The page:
Mr J and the cancer benefit
In February 2009, Mr J applied for a long-term insurance policy, which provided cover for life, disability and dread disease, in the amounts of R500000, R200000 and R200000 respectively.
In 2015, Mr J was diagnosed with early-stage prostate cancer, which was detected before it had begun to spread. He lodged a claim with his insurer in terms of the dread disease benefit on the policy.
The claim was rejected on the basis that cover for very-early-stage prostate cancer is specifically excluded under the cancer benefit.
Mr J was shocked to learn of this exclusion. He claimed that he had never been advised of such an exclusion when the policy was sold to him via telephone.
On referral of the complaint to the insurer, the insurer pointed out that Mr J had been provided with the full documents pertaining to his cover within 14 days of the call.
The ombud wrote back to the insurer, saying: “Based on the telesales recording submitted to our office, there is no evidence that it was in fact discussed with the complainant that early-detected prostate cancer would not be covered under the policy.” When the insurer made no attempt to resolve the complaint, the ombud took the case under investigation.
The main case of the insurer was that Mr J had been sent documents that adequately explained the scope of cover. It stated that it would be impossible for it to know for what conditions a client may claim for and, therefore, impossible to provide specific explanations on those conditions. “For that reason, clients are provided with all relevant terms and conditions to read carefully and store in a safe place,” the insurer argued.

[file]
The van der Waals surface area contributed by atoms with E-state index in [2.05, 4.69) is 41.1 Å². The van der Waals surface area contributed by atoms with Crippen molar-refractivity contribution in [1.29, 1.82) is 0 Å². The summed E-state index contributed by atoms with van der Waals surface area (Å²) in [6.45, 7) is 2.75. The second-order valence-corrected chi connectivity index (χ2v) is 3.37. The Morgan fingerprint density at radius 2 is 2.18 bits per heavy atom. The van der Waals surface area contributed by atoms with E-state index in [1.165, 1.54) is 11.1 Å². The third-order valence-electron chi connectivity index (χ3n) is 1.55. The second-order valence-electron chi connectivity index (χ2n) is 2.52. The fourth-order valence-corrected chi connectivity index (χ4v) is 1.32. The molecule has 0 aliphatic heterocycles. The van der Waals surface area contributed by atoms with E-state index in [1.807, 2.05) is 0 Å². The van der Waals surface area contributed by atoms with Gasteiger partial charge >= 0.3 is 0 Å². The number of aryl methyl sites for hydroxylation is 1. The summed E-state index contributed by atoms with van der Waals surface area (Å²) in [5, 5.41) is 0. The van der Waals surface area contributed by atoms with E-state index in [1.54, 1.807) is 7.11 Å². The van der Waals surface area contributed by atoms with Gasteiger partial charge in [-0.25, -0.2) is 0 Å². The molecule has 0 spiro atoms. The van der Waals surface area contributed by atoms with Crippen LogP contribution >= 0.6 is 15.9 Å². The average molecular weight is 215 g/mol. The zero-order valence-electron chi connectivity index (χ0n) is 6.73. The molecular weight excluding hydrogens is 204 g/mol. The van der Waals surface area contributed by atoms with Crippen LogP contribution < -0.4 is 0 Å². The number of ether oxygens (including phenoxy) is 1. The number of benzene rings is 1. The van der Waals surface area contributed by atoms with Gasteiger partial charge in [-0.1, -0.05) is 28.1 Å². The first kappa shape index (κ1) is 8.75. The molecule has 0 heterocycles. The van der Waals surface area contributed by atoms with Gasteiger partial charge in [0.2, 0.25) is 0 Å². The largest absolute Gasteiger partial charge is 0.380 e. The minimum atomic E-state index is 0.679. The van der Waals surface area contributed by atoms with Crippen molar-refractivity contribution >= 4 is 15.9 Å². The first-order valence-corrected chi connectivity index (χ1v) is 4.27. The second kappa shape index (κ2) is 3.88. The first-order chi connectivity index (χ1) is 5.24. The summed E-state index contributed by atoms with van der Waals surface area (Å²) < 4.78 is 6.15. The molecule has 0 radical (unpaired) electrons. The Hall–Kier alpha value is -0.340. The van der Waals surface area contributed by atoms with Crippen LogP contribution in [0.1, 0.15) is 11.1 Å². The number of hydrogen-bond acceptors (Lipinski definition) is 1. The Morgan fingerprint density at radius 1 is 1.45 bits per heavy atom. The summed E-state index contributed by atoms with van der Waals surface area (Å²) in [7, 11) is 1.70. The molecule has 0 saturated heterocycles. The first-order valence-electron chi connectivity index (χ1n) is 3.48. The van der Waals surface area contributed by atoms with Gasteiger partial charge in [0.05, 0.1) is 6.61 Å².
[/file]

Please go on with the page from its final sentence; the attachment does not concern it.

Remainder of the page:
The ombud recommended that the insurer settle the complaint. It did so, paying the full amount of the benefit: R200000.
Mr S and CGT
The complainant, Mr S, was a 66-year-old retired quantity surveyor who had owned his own business. In July 2015, he met a representative of a financial product provider and asked that his funds be moved into more cautious, low-return investments, specifically to avoid losses. He also asked that all costs be disclosed.
The adviser recommended that the amount be split between funds. He disclosed his fees and Mr S agreed to the transaction.
Mr S subsequently got a shock to see that R299958 had been deducted for capital gains tax as a result of the transaction.
He complained that he had not been advised of the tax implications of the transaction and argued that he would have never agreed to the transaction had he known.
To meet the tax bill, Mr S had had to sell a property because he could not afford to pay it from his retirement savings. That disposal also attracted capital gains tax.
Following intervention by the ombud, the financial institution made an offer to settle, which was accepted by Mr S.